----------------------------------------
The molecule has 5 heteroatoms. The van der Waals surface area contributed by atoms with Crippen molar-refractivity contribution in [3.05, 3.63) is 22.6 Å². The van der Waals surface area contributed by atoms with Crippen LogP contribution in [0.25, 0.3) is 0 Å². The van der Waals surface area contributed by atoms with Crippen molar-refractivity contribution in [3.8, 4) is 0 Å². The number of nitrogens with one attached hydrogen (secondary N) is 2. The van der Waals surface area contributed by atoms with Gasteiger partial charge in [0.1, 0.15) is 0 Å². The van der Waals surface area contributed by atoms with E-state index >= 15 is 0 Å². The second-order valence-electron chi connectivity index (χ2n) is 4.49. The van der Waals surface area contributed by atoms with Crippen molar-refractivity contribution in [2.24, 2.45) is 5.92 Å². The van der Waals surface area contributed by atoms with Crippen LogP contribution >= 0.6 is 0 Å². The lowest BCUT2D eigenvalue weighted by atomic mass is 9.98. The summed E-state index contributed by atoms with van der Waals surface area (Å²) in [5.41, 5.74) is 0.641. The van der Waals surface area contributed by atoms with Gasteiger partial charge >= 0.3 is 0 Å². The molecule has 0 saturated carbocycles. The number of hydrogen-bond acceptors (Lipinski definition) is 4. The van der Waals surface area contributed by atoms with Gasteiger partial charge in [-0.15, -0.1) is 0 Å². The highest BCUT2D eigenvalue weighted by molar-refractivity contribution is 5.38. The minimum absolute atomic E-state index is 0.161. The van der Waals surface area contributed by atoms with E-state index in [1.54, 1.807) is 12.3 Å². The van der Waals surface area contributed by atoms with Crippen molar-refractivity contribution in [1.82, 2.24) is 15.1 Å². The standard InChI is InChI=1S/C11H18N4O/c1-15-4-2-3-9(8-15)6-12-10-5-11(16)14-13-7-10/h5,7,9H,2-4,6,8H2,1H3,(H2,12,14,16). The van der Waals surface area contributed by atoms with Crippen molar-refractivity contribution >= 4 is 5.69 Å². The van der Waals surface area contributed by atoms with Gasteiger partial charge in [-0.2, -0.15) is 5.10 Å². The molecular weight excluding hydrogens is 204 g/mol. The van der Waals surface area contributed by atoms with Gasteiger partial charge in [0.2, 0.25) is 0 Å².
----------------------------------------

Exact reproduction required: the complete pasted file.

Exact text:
The molecule has 5 heteroatoms. The van der Waals surface area contributed by atoms with Crippen molar-refractivity contribution in [3.05, 3.63) is 22.6 Å². The van der Waals surface area contributed by atoms with Crippen LogP contribution in [0.25, 0.3) is 0 Å². The van der Waals surface area contributed by atoms with Crippen molar-refractivity contribution in [3.8, 4) is 0 Å². The number of nitrogens with one attached hydrogen (secondary N) is 2. The van der Waals surface area contributed by atoms with Gasteiger partial charge in [0.1, 0.15) is 0 Å². The van der Waals surface area contributed by atoms with E-state index >= 15 is 0 Å². The second-order valence-electron chi connectivity index (χ2n) is 4.49. The van der Waals surface area contributed by atoms with Crippen molar-refractivity contribution in [2.24, 2.45) is 5.92 Å². The van der Waals surface area contributed by atoms with Crippen LogP contribution >= 0.6 is 0 Å². The lowest BCUT2D eigenvalue weighted by atomic mass is 9.98. The summed E-state index contributed by atoms with van der Waals surface area (Å²) in [5.41, 5.74) is 0.641. The van der Waals surface area contributed by atoms with Gasteiger partial charge >= 0.3 is 0 Å². The molecule has 0 saturated carbocycles. The number of hydrogen-bond acceptors (Lipinski definition) is 4. The van der Waals surface area contributed by atoms with Gasteiger partial charge in [-0.15, -0.1) is 0 Å². The highest BCUT2D eigenvalue weighted by molar-refractivity contribution is 5.38. The minimum absolute atomic E-state index is 0.161. The van der Waals surface area contributed by atoms with E-state index in [1.54, 1.807) is 12.3 Å². The van der Waals surface area contributed by atoms with Crippen molar-refractivity contribution in [1.82, 2.24) is 15.1 Å². The standard InChI is InChI=1S/C11H18N4O/c1-15-4-2-3-9(8-15)6-12-10-5-11(16)14-13-7-10/h5,7,9H,2-4,6,8H2,1H3,(H2,12,14,16). The van der Waals surface area contributed by atoms with Crippen molar-refractivity contribution >= 4 is 5.69 Å². The van der Waals surface area contributed by atoms with Gasteiger partial charge in [-0.2, -0.15) is 5.10 Å². The molecular weight excluding hydrogens is 204 g/mol. The van der Waals surface area contributed by atoms with Gasteiger partial charge in [0.2, 0.25) is 0 Å².